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Posted on May 13, 2007 in Carlo D'Este, Front Page Features

The Valiant Poles – Pt 4

By Carlo D'Este

Proceeding south for a mile or so, we came to yet another unmarked intersection. Somewhere nearby, he said, was a farmhouse with a white horse chalked into a large stone. Just before first light his unit had come upon the farm and to their amazement found hundreds of exhausted Germans resting in the fields. These men were part of the last remnants of the German Seventh Army and were fleeing eastward toward the River Seine to escape the jaws of the rapidly closing Allied forces converging on a point between the villages of Turn and Chambois. Seeing this mass of Germans, the Poles came charging into the farm with the guns of their Shermans blazing. A large number were killed or wounded. The rest fled; among the bits and pieces of gear they left behind, the Poles found the distinctive striped pants of six general officers.


We drove into the farm and parked. Zbig, who spoke excellent French, knocked on the door of the ancient farmhouse. We were greeted by an elderly couple in their 80s who turned out to be the original owners of the farm. When Zbig explained he was one of the Poles who had liberated their farm forty years earlier we were immediately invited inside. For the next half hour or so, with my tape recorder rolling, we sat in their kitchen, its walls black with soot and with flypaper hanging from the ceiling, while they told us their ordeal, and how they had fled the Germans and hid in the fields. We were given homemade wine and treated as honored guests. It was an unforgettable experience, made even more poignant by the story told by these simple but ever so dignified French peasant farmers.

A short time later, as the shadows began to darken the skies over Normandy, we came to yet another intersection where Zbig’s unit had mistakenly taken a wrong turn, a turn that eventually led them to the high ground of Mount Ormel-Coudehard forty years earlier. The reason they had taken this wrong turn was that the road sign pointed in the wrong direction. Forty years later that same sign was still pointing in the wrong direction!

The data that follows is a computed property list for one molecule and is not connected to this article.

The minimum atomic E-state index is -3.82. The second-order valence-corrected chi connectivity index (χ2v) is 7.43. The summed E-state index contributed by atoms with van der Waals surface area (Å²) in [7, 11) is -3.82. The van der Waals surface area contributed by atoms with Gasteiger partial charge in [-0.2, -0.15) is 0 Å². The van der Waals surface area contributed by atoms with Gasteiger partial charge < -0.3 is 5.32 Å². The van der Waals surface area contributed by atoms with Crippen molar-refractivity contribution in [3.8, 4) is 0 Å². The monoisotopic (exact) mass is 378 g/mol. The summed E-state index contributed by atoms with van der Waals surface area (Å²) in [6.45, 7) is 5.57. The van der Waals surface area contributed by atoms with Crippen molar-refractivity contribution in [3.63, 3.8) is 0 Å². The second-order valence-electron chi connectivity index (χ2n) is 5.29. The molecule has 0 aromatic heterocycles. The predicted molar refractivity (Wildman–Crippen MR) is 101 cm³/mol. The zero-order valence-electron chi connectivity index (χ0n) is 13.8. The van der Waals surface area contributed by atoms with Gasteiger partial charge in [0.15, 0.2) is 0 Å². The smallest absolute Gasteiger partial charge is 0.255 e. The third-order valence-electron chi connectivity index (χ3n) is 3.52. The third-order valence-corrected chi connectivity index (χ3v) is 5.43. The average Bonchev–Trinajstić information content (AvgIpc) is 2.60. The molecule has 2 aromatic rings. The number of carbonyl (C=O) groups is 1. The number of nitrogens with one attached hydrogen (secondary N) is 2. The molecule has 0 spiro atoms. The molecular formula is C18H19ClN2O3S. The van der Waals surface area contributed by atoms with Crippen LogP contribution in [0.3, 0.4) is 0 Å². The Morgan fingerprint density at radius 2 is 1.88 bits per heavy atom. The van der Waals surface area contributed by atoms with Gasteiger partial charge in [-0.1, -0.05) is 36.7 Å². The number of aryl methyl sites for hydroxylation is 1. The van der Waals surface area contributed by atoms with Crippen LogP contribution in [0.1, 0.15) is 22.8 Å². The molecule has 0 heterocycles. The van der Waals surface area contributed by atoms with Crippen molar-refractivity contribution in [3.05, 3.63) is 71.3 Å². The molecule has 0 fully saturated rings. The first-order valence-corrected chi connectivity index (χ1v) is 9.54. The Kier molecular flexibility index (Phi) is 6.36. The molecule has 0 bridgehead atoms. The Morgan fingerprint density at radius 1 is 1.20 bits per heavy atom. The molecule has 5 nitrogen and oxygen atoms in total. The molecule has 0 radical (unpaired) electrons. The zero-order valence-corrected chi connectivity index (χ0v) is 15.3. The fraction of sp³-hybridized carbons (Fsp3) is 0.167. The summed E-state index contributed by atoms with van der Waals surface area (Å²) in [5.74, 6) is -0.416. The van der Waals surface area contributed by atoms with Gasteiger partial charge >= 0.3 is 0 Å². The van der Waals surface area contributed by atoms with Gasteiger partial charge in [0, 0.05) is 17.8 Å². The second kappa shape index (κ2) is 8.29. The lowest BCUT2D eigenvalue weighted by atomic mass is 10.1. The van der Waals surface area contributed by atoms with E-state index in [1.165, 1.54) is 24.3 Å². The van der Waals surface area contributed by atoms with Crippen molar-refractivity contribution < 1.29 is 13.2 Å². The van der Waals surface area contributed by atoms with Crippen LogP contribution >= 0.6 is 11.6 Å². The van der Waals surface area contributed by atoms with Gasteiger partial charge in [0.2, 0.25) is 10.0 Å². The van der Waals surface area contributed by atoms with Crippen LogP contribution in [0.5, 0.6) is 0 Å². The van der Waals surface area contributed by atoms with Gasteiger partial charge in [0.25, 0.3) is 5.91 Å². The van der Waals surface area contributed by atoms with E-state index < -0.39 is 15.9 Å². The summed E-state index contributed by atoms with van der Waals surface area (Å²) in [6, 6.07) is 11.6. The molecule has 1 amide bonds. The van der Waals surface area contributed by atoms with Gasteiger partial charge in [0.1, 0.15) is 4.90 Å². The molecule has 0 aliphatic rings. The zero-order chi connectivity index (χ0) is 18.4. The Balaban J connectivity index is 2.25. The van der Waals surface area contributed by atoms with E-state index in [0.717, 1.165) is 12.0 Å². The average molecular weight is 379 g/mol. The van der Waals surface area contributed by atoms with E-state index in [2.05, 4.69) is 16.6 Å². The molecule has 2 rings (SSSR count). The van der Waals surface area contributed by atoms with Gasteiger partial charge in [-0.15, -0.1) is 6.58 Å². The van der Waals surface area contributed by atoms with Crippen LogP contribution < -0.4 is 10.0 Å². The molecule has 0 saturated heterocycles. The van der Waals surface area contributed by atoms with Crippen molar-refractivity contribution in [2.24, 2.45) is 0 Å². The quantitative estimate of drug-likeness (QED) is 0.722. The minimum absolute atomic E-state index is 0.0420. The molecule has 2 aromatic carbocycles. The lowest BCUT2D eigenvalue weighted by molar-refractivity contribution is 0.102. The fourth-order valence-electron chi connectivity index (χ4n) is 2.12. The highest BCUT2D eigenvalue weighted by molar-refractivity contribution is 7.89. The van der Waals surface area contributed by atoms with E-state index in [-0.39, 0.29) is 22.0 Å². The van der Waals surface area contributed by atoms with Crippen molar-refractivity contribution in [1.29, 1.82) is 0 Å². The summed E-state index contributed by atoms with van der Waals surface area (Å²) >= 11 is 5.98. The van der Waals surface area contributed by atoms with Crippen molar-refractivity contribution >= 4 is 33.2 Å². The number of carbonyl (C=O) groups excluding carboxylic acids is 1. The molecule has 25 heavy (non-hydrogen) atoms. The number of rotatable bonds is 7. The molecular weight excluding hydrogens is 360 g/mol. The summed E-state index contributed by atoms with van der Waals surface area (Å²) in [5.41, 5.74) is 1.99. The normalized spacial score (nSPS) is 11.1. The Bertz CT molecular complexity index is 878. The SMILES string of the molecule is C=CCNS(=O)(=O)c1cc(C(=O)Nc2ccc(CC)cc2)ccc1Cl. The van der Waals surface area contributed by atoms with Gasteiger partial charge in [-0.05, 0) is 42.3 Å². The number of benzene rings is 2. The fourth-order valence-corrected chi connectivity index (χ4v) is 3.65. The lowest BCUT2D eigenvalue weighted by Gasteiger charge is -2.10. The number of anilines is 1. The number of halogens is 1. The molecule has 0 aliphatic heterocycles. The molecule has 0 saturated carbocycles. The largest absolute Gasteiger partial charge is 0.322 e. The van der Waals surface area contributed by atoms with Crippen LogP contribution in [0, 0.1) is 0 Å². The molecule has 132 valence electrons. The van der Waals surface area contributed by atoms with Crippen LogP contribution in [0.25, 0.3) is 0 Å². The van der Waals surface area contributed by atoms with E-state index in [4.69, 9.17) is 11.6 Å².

On their maps the Mount Ormel terrain feature had the unique shape of a mace, hence the name the Poles gave it: Maczuga. As we stood atop Mount Ormel, Zbig related how his small force fought and survived furious German counterattacks that came from all directions. (Note: the story of the Mace and the battle of Mount Ormel is admirably recounted in John Keegan’s classic Six Armies in Normandy.) By the time Zbig finished his harrowing tale night had fallen over what, from August 19 to August 22, 1944, was called “A Polish Battlefield.”

Canadian historian Terry Copp has written an excellent account of this savage battle for survival and retribution:

"The Poles alone captured 6,000 prisoners and destroyed 70 tanks, 500 vehicles and more than 100 artillery pieces. Their own losses in the four days were 1,400 killed and wounded. The roads through Trun, Chambois and St-Lambert were lined with the wreckage of two German armies. Operational research teams counted 3,043 vehicles; including 187 tanks and self-propelled guns in the area they called the Shambles. Most had been destroyed by artillery and anti-tank guns or had been abandoned by their crews when forward movement became impossible." (1)

During our remaining days in Normandy we visited the Polish military cemetery at Urville-Langannerie, just off the main Caen – Falaise highway, where 650 Polish soldiers are buried. Originally, many of the Polish dead were collected and buried by local villagers in places where they fell. For years the locals lovingly tended these graves. Eventually the French donated land for this Polish cemetery. On the stone wall outside the gates is emblazoned the distinctive emblem of the 1st Armored Division, while along an iron fence are the badges of each of its regimental and service units.

The distinctive division emblem of the 1st Armored Division
was created to represent modern Polish horsemen-knights.

During our final day in Normandy we attended a solemn high Mass and dedication on Mount Ormel. Hundreds of elderly former Polish soldiers, dignitaries, priests and high-ranking members of the Catholic Church gathered to remember the dead and to commemorate the battle that ended forty years earlier. For some two hours everyone stood in the broiling, near-90 degree sun as Mass was recited and speech after speech delivered. Some speakers droned on for what seemed an eternity. Mercifully, the event ended before anyone died of heatstroke! That evening the battle for Mount Ormel was re-created in the form of a giant fireworks display that lit up the valley and the Corridor of Death below, while over a loudspeaker came a narration of the battle.

To have been fortunate enough to be present during a unique and often heartrending week of festivity and solemn ceremony, and to have gained an understanding of the Polish experience in Normandy, was a never-to-be-forgotten experience.   


1. Terry Copp, “Our Polish Comrades,” Legion Magazine, Jan-Feb., 2000. A copy of this article can be found here.

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1 Comment

  1. Great piece, indeed there is too little attention and credit given to the Polish effort during the war. Hopefully this changes in the years to come.